Was the suffering and sacrifice to enter the Catholic Church worth it?

Shane Shaetzel asks the following on his blog:

While the two synods on the family convene in Rome, this month and again next year, many questions will be asked by the cardinal archbishops and others who attend. Meanwhile, back here in the Ozarks, I will be asking just two questions.  Was my conversion to the Catholic Church in vain? Was my suffering a waste?

Sixteen years ago I had it all. I was at the top of my game in the Protestant world. I was one “yes” away from inheriting my own Evangelical congregation. The community respected me. I was looked up to. I could have retired from my medical job and taken up full-time pastoral ministry, all before the age of 30. I would have had a reasonable salary and my wife would not have to work. I would have health benefits and even a free gymnasium membership. I would have annual paid vacations to California to meet with heads of the affiliation. My books would have a guaranteed audience and be sold in Christian book stores all over America.

We left Evangelicalism because of a problem with authority, and the lack of sacramental worship.  We left Anglicanism because of a problem with authority as well, and the acceptance of things that defy God’s written word.  We turned to the Catholic Church for refuge.  We turned to Rome for guidance — particularly moral guidance.  Was it all in vain?  Was all of our emotional pain and suffering a waste?  Should I have just accepted the Evangelical ministry job?  Lord knows I would be a lot better off today if I did.  My wife would be too.  She could stay at home with the kids, and I could do what I love doing full time.


I learnt early on the necessity of authentic apostolic authority, which led to my acceptance of the Petrine ministry (the papacy).  Unlike those who have not yet learnt this, I converted because I had to convert, for the sake of my immortal soul, I had to do what I knew to be right; no matter how inconvenient that was, no matter how it ruined my plans.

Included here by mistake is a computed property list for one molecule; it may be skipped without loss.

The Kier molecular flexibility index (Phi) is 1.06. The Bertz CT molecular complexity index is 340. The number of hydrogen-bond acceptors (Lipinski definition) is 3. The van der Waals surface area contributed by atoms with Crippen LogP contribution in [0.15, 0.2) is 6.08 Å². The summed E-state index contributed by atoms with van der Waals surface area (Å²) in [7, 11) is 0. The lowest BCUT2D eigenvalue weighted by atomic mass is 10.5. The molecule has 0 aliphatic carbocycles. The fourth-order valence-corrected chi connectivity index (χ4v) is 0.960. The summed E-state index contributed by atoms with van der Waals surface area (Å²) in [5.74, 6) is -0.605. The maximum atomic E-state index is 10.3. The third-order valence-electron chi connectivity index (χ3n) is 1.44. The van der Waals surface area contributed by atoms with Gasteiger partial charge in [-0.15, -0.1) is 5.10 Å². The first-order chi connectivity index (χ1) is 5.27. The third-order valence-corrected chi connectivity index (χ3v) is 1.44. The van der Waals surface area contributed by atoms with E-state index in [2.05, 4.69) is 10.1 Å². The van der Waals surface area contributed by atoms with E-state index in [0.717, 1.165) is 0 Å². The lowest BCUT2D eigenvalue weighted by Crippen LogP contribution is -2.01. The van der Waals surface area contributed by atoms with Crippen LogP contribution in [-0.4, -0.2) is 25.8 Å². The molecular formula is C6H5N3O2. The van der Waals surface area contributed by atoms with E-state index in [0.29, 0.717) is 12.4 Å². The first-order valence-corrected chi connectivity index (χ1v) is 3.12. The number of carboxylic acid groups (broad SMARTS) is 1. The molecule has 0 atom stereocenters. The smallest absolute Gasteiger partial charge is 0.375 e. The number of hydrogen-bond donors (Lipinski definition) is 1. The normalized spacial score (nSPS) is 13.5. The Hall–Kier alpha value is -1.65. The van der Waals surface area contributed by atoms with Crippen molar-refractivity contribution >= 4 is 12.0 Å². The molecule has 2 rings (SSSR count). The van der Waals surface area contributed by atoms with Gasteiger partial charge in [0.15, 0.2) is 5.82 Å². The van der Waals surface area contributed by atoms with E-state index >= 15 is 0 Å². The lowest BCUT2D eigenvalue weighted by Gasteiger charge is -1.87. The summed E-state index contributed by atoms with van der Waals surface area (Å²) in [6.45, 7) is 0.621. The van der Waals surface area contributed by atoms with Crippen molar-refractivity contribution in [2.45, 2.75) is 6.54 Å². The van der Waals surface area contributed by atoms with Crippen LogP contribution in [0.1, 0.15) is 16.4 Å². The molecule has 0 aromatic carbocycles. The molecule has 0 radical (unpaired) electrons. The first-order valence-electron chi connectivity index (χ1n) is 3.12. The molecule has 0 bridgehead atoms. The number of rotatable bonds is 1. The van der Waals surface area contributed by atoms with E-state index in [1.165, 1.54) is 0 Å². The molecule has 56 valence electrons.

I can go into a litany of reasons why I should remain Catholic; starting with authentic consecration of the Holy Eucharist, attachment to the faith of our fathers, ecumenical relations with the most Christians, etc. So I have no plans to leave the Catholic Church. Just to be clear, so there are no misunderstandings: I AM NOTLEAVING THE CATHOLIC CHURCH — EVER!  Still, if the Synod on the Family produces something that resembles the way The Episcopal Church handles sexual issues, I am going to be asking those questions. I won’t be able to help it. Was my conversion in vain? If the Catholic Church does not stand up to the tyranny of relativism, then who will?

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One Response to Was the suffering and sacrifice to enter the Catholic Church worth it?

  1. EPMS says:

    Well, if you leave assorted denominations because of authority issues, and settle on the Church you believe has authority, I think you are not in a position to judge that Church if it doesn’t meet your standards. Surely you will have to admit that you erred and the Church has not. What else could “authority” mean?

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